China is asserting control over once-chaotic local government financing by banning the use of opaque funding vehicles, but filling the gap with a huge expansion of the fledgling municipal bond market will raise a whole new set of problems.
Chastened by promiscuous local investment in response to the 2008 global financial crisis, Beijing wants to restore discipline as part of its wider economic reforms, but the muni bond market, be deviled by price distortions and inadequate disclosure standards, is no quick fix.
China's State Council, the country's cabinet-level political institution, prohibited local government financial vehicles (LGFVs) from raising funds on behalf of local authorities in a decree issued earlier this month.
On Tuesday sources told Reuters the Ministry of Finance had circulated a draft document saying localities would be allowed to issue new muni bonds to pay off old debt.
If the draft becomes law and localities are allowed to roll over a substantial portion of their estimated 18 trillion yuan ($3 trillion) of outstanding debt, the muni bond market would have to expand dramatically from the quota of just 109.2 billion yuan that Beijing has set for 2014.
"We estimate that as much as 1 trillion yuan of new bonds may be issued to fill the financing gap in 2015," wrote UBS economist Tao Wang in a research note this month.
The market appears ill-equipped for such explosive growth. It got off to a dubious start in 2014, with impoverished and debt-ridden local governments able to issue bonds at yields below even the central government's sovereign yield.
Analysts blamed high ratings from compliant domestic ratings agencies and possible collaboration between issuers and the state-owned banks that dominate the market.
They also noted that offer documents for such issues lacked proper disclosure, usually doing little more than parroting the provinces' five-year plans.
Only province-level governments will be allowed to issue bonds, making thousands of lower-level city and county authorities dependent on provincial governments for their funding.
"With key players starved of money, a vicious competition may emerge between cities and counties over the distribution of the proceeds of provincial bond issues," said a trader at a Chinese commercial bank in Shanghai.
While making lower-tier governments work harder to justifying spending would be no bad thing, it could create big problems if the process is not handled efficiently, he warned.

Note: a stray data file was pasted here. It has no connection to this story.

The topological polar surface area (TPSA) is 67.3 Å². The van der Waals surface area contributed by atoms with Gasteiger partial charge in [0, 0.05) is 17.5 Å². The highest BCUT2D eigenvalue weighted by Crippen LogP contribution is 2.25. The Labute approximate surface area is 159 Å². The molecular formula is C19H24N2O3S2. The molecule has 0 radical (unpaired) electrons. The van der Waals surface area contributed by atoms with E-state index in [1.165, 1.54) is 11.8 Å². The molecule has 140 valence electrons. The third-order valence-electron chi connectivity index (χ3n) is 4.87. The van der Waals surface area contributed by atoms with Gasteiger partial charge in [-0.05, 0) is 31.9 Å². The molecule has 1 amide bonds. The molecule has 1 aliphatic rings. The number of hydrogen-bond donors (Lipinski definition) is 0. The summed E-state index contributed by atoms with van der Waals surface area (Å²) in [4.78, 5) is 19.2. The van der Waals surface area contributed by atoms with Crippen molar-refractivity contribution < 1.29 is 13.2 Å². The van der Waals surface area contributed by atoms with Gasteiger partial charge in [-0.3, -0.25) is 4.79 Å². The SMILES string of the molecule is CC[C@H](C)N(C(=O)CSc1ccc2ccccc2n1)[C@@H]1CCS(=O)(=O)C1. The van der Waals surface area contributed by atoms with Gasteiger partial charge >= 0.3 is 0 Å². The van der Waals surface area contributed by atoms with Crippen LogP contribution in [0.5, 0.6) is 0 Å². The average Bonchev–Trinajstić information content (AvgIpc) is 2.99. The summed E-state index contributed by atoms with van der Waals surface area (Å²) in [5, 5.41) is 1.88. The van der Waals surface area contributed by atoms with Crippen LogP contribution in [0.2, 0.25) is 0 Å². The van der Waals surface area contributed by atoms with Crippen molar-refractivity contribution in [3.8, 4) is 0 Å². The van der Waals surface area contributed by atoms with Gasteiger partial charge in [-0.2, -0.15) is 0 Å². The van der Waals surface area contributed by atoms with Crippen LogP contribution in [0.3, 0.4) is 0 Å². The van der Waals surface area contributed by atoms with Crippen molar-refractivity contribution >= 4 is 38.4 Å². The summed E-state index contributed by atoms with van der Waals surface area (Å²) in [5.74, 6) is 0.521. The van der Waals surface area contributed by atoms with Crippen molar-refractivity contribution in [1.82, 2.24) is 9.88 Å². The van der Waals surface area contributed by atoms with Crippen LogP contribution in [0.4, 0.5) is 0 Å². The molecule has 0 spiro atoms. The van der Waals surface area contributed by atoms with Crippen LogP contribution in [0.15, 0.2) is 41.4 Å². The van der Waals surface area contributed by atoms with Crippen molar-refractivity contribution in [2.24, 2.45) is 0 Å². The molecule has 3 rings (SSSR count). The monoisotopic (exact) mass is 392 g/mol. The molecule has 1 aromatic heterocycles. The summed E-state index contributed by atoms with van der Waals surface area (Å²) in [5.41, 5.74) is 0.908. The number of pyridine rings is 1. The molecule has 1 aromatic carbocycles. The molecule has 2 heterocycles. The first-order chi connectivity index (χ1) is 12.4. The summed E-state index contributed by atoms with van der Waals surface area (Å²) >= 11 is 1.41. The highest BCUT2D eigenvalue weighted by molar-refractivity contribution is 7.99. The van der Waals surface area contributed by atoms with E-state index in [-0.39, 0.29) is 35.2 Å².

Tackling risk-pricing distortions could also prove tough, since few domestic investors believe Beijing would really let a province default on its bonds, and the wording of the cabinet decree suggests central government will play an active role when defaults threaten.
While regulators have promised an end to the days when lending to state-linked actors was a one-way bet, that message has been muted in practice.
In March, China's first public bond default, by Chaori Solar, was initially trumpeted as a sign that Beijing was serious about allowing defaults in the name of better risk pricing, but it ended with a bailout by a government-linked investment consortium.
The implicit state guarantee, combined with high yields relative to developed economy bonds, might well make the bonds attractive to investors looking for exposure to China.
"There will be strong (foreign) interest in muni bonds, which offer more diversity in addition to government and policy bank bonds," said Ivan Chung, senior vice president at Moody's in Hong Kong.
And domestic state-owned banks, which have always been the primary bond-market participants in China, are also likely to remain reliable buyers of the new issues.
But that poses problems for China's broader reform purpose; such muni bonds would outshine private sector issuers, which are considered more risky, aggravating the misallocation of capital in China to less efficient state firms.
Jin Wu, vice president at China Chengxin International Credit Rating Co, said it was already increasingly difficult for small and medium-sized private businesses to issue debt, given the draw of state issuers.
"If you're an SOE and have government backing, you can borrow at a much lower rate for the same rating (as a private firm)."